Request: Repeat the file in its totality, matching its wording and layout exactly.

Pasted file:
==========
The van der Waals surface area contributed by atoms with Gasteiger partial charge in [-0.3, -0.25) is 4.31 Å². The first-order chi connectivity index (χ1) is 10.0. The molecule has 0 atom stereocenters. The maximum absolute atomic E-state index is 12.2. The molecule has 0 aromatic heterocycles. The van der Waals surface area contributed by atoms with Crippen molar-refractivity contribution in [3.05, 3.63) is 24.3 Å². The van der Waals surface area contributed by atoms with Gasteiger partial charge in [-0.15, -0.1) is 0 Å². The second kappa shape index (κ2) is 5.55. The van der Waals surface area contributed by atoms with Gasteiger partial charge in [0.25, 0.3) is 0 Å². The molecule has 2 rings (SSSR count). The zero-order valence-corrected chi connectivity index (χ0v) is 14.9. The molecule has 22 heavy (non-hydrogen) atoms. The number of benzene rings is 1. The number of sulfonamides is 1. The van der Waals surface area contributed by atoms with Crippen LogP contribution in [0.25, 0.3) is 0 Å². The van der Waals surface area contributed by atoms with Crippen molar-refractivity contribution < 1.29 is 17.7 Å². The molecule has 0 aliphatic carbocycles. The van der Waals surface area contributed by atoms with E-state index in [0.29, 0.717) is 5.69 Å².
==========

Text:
The van der Waals surface area contributed by atoms with Gasteiger partial charge in [-0.3, -0.25) is 4.31 Å². The first-order chi connectivity index (χ1) is 10.0. The molecule has 0 atom stereocenters. The maximum absolute atomic E-state index is 12.2. The molecule has 0 aromatic heterocycles. The van der Waals surface area contributed by atoms with Crippen molar-refractivity contribution in [3.05, 3.63) is 24.3 Å². The van der Waals surface area contributed by atoms with Gasteiger partial charge in [-0.15, -0.1) is 0 Å². The second kappa shape index (κ2) is 5.55. The van der Waals surface area contributed by atoms with Gasteiger partial charge in [0.25, 0.3) is 0 Å². The molecule has 2 rings (SSSR count). The zero-order valence-corrected chi connectivity index (χ0v) is 14.9. The molecule has 22 heavy (non-hydrogen) atoms. The number of benzene rings is 1. The number of sulfonamides is 1. The van der Waals surface area contributed by atoms with Crippen LogP contribution in [0.25, 0.3) is 0 Å². The van der Waals surface area contributed by atoms with Crippen molar-refractivity contribution < 1.29 is 17.7 Å². The molecule has 0 aliphatic carbocycles. The van der Waals surface area contributed by atoms with E-state index in [0.29, 0.717) is 5.69 Å².